During the search, officers found a box located in the computer room containing an Instant Ice compress, pseudoephedrine pills, and lithium batteries. A bottle of drain cleaner was discovered in the master bathroom of the house. A can of Coleman camp fuel was retrieved from the laundry room of the residence. Finally, a bag of fertilizer was found outside the front door of the home. A forensic scientist with the Mississippi Crime Lab testified at trial and stated the items collected all contained chemicals in commonly found precursors used in the manufacturing of methamphetamine.
During the search, the officers also found two empty ziplock bags and a third ziplock bag containing a " crystal[-]like substance." The forensic scientist testified regarding the testing of the ziplock bags at the crime lab. According to the scientist, one ziplock bag contained methamphetamine, and the two empty ziplock bags tested positive for trace amounts of methamphetamine.
Johnson, Calvin, and Stevens were all arrested on January 10, 2010, the night the warrant was executed. On January 12, 2010, Officer Sciple interviewed Johnson. Before any questioning, he advised Johnson of her Miranda rights, and she signed a waiver. She then made certain confessions to Officer Sciple, which he condensed into written statements signed by Johnson. In the first statement, Johnson acknowledged that she was in possession of methamphetamine. In the second statement, she admitted that she had bought Claritin-D and that Stevens had bought pseudoephedrine. They planned to take the pills out of the county for someone else to make methamphetamine. Johnson claimed she only intended to use the medicine and never planned to make the methamphetamine herself. In her final statement, she stated that she had used a false identification card with a Social Security number that was not her own.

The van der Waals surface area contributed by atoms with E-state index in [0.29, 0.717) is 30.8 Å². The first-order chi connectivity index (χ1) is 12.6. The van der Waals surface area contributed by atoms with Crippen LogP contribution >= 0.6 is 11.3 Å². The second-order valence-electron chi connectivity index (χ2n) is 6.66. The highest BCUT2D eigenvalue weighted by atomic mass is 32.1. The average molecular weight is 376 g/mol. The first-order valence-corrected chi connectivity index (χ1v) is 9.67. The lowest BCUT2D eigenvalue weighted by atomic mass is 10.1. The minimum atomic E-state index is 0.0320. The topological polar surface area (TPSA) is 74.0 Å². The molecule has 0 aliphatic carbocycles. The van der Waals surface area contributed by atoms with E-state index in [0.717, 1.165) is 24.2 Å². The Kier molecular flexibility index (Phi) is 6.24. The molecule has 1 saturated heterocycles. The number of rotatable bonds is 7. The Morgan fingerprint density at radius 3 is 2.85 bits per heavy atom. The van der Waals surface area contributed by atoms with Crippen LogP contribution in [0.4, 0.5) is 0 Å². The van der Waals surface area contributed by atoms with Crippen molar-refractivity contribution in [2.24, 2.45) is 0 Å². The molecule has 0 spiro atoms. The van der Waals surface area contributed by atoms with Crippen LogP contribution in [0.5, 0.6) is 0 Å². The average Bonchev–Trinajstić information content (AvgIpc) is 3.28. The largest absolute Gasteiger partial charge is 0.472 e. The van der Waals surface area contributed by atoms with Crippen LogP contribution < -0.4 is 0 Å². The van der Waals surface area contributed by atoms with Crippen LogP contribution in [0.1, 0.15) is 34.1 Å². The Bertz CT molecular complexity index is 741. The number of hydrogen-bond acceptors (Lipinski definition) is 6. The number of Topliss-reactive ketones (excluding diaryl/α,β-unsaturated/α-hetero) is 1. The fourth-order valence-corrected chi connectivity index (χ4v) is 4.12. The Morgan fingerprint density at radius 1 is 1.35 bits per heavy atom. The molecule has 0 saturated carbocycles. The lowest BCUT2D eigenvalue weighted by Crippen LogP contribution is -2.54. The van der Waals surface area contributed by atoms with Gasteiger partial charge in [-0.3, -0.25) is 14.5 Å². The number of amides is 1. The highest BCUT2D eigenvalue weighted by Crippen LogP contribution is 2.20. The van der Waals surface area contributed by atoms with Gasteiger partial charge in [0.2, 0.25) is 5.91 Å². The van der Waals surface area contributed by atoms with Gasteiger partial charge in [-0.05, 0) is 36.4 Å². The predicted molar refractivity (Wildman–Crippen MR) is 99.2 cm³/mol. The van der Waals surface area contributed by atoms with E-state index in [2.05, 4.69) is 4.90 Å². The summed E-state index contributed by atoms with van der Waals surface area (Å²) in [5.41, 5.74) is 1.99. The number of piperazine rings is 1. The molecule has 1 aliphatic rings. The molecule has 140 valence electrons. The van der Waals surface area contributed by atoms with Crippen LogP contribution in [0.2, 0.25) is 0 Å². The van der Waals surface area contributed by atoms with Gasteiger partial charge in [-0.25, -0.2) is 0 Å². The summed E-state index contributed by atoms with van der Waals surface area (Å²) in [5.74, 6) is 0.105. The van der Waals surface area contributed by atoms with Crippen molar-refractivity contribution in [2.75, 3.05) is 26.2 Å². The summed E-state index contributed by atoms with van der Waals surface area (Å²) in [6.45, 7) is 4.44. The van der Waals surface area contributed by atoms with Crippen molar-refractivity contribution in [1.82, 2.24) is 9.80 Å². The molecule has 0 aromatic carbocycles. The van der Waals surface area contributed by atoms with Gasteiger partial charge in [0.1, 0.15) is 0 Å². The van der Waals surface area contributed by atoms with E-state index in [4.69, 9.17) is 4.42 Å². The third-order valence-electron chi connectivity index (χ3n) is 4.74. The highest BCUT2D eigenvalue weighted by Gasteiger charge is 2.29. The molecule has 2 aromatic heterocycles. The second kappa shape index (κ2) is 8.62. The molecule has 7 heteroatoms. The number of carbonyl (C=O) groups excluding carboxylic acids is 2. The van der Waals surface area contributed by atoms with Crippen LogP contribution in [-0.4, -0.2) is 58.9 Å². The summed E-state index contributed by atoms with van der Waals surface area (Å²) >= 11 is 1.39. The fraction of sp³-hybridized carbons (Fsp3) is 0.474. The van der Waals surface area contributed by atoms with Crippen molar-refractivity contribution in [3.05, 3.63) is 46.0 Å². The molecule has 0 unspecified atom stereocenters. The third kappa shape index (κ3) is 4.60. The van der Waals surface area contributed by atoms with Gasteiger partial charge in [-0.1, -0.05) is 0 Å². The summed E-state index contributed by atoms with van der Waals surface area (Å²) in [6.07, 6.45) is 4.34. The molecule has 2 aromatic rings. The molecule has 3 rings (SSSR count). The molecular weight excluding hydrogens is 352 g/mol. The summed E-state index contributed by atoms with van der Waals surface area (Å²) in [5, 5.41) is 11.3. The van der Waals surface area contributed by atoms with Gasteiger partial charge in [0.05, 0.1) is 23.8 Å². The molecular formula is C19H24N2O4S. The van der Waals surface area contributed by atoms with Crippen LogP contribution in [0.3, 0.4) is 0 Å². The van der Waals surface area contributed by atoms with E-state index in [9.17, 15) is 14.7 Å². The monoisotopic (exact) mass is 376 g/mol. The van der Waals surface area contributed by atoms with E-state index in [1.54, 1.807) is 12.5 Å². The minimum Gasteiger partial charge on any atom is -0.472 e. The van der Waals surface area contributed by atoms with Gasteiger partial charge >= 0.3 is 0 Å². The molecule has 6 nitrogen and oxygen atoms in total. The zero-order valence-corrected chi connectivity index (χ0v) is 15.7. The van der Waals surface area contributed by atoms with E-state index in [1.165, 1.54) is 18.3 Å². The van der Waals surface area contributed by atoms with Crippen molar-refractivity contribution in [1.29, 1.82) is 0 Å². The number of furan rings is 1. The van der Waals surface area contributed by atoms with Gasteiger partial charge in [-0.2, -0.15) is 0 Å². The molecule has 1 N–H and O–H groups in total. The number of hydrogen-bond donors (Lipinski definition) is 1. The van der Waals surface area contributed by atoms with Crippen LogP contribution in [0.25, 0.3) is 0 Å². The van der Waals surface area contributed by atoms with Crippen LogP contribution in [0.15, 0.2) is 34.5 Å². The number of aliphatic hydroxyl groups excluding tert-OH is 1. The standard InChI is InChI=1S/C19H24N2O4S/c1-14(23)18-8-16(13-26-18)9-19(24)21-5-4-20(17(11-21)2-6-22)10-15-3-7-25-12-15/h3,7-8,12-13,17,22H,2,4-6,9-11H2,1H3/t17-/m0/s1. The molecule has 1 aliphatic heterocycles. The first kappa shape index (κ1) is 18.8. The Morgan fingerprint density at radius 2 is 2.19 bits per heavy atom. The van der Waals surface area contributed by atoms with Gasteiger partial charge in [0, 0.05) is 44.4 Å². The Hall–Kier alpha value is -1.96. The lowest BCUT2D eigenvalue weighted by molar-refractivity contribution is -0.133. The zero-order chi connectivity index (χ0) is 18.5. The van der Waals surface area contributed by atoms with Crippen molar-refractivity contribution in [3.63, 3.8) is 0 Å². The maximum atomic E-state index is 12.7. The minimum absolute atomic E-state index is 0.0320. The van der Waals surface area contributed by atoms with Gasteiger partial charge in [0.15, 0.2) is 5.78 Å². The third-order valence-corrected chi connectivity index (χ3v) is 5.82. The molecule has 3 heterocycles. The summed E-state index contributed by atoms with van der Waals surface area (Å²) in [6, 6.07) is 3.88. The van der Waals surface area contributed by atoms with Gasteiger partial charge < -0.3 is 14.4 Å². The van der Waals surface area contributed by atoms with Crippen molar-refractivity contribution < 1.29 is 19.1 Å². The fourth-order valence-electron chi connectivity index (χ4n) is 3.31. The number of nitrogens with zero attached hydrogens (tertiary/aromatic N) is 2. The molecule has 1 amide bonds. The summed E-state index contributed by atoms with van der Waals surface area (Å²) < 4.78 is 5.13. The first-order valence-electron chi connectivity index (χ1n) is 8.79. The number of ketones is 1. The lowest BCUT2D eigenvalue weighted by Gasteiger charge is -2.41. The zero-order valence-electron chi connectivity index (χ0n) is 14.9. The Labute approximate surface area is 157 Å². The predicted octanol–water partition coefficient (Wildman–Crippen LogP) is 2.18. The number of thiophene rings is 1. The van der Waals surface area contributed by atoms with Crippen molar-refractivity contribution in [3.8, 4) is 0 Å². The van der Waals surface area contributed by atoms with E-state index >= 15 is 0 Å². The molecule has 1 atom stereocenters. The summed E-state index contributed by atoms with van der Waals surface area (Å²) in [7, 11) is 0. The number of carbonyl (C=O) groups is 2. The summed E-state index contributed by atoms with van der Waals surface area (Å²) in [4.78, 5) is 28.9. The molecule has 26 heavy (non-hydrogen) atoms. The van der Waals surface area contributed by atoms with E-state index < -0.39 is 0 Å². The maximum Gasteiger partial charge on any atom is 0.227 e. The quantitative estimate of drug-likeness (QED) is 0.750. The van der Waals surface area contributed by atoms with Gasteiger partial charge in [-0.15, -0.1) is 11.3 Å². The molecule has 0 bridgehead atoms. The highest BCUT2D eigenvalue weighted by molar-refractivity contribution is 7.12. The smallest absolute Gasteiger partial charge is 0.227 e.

On May 4, 2010, the grand jury indicted Johnson for Count I, possession of methamphetamine; Count II, possession of precursor chemicals; and Count III, false pretense. The trial began on November 11, 2010.

Johnson v. State, 155 So.3d 822, 2013 WL 791831, *2 (Miss.Ct.App. Mar. 5, 2013).

¶2. The search warrants and accompanying documents were introduced by the State and admitted as substantive evidence at trial. Each included the following statement by the issuing justice court judge: " WHEREAS RALPH SCIPLE KNOWN TO ME TO BE A CREDIBLE PERSON, HAS THIS DAY MADE COMPLAINT

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ON OATH BEFORE ME AS FOLLOWS. . . . This Court, having examined and considered the Affidavit, and also having heard all considered evidence in support thereof from the affiant named therein does find that probable cause for the issuance of a Search Warrant does exist."

¶3. Attached to each search warrant was an underlying facts-and-circumstances affidavit, which included the curri ...